Content that relates to our sense of self and how we experience the world stimulates our sense of belonging. It's positively received, so long as it's perceived as authentic.
EasyJet’s 20th birthday personalized content campaign is an example of getting this right. They used 28 points of customer data to create personalized stories about each person’s travels with the airline – their shared journey over the years. Customers loved it.
2. Freedom to choose
Our second psychological need is autonomy. We want to feel like our opinions and emotions matter – that we have the freedom to act according to our minds, rather than the minds of others. Personalization that appears manipulative, stalkerish, or insensitive jars with this need and quickly lands a brand in the creepy category.
3. Mastery of tasks
The third psychological need is competence. This is where removing friction comes in. We want and need to feel both challenged and accomplished, which is why most of us continually set ourselves goals.
Personalized marketing or communications that help a customer achieve a particular goal tap into this need. If a COO downloads a report about anti-bribery and we later send them our practical guide to establishing a culture of compliance, chances are we’ll get their attention. If we send them our report about AI ethics, maybe less so.
In B2B, when it comes to approaching personalization from the perspective of benefit to the audience, rather than business, then removing specific sources of friction and nurturing competence in a way that’s meaningful to the individual is a clear winner.
How do you scale?
The 4 requirements for implementing and scaling personalization
1. Customer data and analytics
In order to get started, you need to be capturing some kind of meaningful data about your customer and their needs. A third of marketing leaders identify marketing analytics as one of the most vital capabilities supporting marketing strategy. This is a surprisingly low number given the significance and opportunity of digital channels where data is key to understanding and improving performance.
You don't need a perfect 360 view of your customer to start doing personalization, but you do need to know the right kind of things about them - which will vary depending on your sector - to personalize in a way that is relevant and meaningful. This is about using the most contextually informative data you can get hold of, like which products they've spent the most time browsing, or which content topics they've been most engaged with.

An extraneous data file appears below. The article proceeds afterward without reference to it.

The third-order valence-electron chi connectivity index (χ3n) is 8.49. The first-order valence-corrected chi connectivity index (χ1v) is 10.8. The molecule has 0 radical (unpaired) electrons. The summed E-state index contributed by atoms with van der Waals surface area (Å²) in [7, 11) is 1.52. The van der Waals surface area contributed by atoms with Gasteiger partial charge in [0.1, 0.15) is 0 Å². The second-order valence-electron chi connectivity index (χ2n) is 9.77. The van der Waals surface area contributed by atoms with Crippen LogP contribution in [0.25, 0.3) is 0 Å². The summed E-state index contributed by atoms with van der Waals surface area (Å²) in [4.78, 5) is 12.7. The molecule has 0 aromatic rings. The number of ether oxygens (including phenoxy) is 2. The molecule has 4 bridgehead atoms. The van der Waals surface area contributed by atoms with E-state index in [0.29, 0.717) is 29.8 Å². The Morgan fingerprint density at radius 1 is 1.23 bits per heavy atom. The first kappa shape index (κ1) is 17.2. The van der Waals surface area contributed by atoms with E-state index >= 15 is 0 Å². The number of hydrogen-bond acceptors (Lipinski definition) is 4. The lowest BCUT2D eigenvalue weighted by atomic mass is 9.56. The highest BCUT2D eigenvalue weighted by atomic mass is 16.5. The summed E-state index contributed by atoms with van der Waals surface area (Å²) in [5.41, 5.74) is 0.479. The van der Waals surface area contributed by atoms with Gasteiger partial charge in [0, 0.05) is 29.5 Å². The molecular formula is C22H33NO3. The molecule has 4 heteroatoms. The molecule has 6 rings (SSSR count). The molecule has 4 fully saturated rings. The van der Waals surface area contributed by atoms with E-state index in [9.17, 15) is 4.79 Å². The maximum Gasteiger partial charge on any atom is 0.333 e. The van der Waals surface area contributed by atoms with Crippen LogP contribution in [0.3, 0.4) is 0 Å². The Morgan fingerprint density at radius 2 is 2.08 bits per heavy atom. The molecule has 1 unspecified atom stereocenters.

2. Decisioning and triggers
What are the behavioral events you're able to capture that will steer how and when a particular communication or offer is sent out? When starting out it's totally ok to use common sense and hypothesis for this, which you can then return to and refine based on performance data down the line. This can range from a complex centralized "brain" that automates decisions and distribution to a tool that helps frontline staff shape an offer or piece of content.
3. Cross-function collaboration
Executing personalized customer experiences at scale requires teams from across the business to work together. No silos allowed. Agility is key, and scaling agile initiatives well requires key experts working across the customer journey to be brought together regularly to evaluate performance and pivot as needed.
4. The right tools
To put personalization into practice you need tools that capture the data required for decisions and triggers. You also need tools to support the creation and distribution of personalized content across digital channels. The latter depends on the format and nature of the personalization you would like to do, but the wrong tools, or lack of them, is the biggest barrier to scaling the personalization of communications beyond emails and webpages, which in the B2B space is where the real value lies.